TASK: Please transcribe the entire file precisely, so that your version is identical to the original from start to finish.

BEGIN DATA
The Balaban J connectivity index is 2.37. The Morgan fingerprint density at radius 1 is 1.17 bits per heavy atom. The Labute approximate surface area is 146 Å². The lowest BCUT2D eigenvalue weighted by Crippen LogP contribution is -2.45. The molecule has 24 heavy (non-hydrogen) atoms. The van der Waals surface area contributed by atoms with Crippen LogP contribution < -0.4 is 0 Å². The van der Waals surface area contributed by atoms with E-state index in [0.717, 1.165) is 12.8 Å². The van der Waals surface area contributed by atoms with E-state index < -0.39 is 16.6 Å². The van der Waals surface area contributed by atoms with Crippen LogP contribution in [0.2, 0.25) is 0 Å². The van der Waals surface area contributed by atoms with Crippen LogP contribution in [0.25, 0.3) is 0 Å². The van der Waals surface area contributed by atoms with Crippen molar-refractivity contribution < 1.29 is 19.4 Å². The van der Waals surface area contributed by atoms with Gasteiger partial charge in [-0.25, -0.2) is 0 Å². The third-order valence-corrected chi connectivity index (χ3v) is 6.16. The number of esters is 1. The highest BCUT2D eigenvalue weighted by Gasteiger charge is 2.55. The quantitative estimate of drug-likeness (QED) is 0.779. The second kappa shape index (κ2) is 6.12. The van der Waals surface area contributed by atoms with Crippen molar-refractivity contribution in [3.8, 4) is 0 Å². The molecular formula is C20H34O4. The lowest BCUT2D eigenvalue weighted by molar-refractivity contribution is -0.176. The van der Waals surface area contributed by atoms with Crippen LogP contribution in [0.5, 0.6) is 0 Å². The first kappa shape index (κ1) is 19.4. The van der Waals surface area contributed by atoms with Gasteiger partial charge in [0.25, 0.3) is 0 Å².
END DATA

The Balaban J connectivity index is 2.37. The Morgan fingerprint density at radius 1 is 1.17 bits per heavy atom. The Labute approximate surface area is 146 Å². The lowest BCUT2D eigenvalue weighted by Crippen LogP contribution is -2.45. The molecule has 24 heavy (non-hydrogen) atoms. The van der Waals surface area contributed by atoms with Crippen LogP contribution < -0.4 is 0 Å². The van der Waals surface area contributed by atoms with E-state index in [0.717, 1.165) is 12.8 Å². The van der Waals surface area contributed by atoms with E-state index < -0.39 is 16.6 Å². The van der Waals surface area contributed by atoms with Crippen LogP contribution in [0.2, 0.25) is 0 Å². The van der Waals surface area contributed by atoms with Crippen LogP contribution in [0.25, 0.3) is 0 Å². The van der Waals surface area contributed by atoms with Crippen molar-refractivity contribution < 1.29 is 19.4 Å². The van der Waals surface area contributed by atoms with Gasteiger partial charge in [-0.25, -0.2) is 0 Å². The third-order valence-corrected chi connectivity index (χ3v) is 6.16. The number of esters is 1. The highest BCUT2D eigenvalue weighted by Gasteiger charge is 2.55. The quantitative estimate of drug-likeness (QED) is 0.779. The second kappa shape index (κ2) is 6.12. The van der Waals surface area contributed by atoms with Crippen molar-refractivity contribution in [3.8, 4) is 0 Å². The molecular formula is C20H34O4. The lowest BCUT2D eigenvalue weighted by molar-refractivity contribution is -0.176. The van der Waals surface area contributed by atoms with Crippen LogP contribution in [0.5, 0.6) is 0 Å². The first kappa shape index (κ1) is 19.4. The van der Waals surface area contributed by atoms with Gasteiger partial charge in [0.25, 0.3) is 0 Å².